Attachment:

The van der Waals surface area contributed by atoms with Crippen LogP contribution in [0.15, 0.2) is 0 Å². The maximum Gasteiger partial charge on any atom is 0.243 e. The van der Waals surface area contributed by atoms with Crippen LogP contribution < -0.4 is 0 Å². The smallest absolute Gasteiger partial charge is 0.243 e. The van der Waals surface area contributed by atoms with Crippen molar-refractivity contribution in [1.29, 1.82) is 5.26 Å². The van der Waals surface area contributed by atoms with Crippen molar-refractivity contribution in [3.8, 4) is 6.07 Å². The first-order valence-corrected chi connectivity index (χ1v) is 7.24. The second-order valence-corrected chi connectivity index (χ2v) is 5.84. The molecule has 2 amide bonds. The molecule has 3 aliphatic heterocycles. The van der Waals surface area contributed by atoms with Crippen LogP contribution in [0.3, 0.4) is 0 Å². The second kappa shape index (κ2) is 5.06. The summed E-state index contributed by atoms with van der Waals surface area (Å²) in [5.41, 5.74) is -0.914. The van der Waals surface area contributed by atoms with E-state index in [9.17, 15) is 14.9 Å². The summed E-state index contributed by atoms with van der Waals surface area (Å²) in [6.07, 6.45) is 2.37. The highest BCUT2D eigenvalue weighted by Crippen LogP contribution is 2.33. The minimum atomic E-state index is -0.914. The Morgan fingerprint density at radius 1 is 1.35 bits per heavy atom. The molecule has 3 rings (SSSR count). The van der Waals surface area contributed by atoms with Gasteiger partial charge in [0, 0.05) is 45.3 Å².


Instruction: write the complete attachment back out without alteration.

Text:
The van der Waals surface area contributed by atoms with Crippen LogP contribution in [0.15, 0.2) is 0 Å². The maximum Gasteiger partial charge on any atom is 0.243 e. The van der Waals surface area contributed by atoms with Crippen LogP contribution < -0.4 is 0 Å². The smallest absolute Gasteiger partial charge is 0.243 e. The van der Waals surface area contributed by atoms with Crippen molar-refractivity contribution in [1.29, 1.82) is 5.26 Å². The van der Waals surface area contributed by atoms with Crippen molar-refractivity contribution in [3.8, 4) is 6.07 Å². The first-order valence-corrected chi connectivity index (χ1v) is 7.24. The second-order valence-corrected chi connectivity index (χ2v) is 5.84. The molecule has 2 amide bonds. The molecule has 3 aliphatic heterocycles. The van der Waals surface area contributed by atoms with Crippen LogP contribution in [0.3, 0.4) is 0 Å². The second kappa shape index (κ2) is 5.06. The summed E-state index contributed by atoms with van der Waals surface area (Å²) in [5.41, 5.74) is -0.914. The van der Waals surface area contributed by atoms with E-state index in [9.17, 15) is 14.9 Å². The summed E-state index contributed by atoms with van der Waals surface area (Å²) in [6.07, 6.45) is 2.37. The highest BCUT2D eigenvalue weighted by Crippen LogP contribution is 2.33. The minimum atomic E-state index is -0.914. The Morgan fingerprint density at radius 1 is 1.35 bits per heavy atom. The molecule has 3 rings (SSSR count). The van der Waals surface area contributed by atoms with Gasteiger partial charge in [0, 0.05) is 45.3 Å².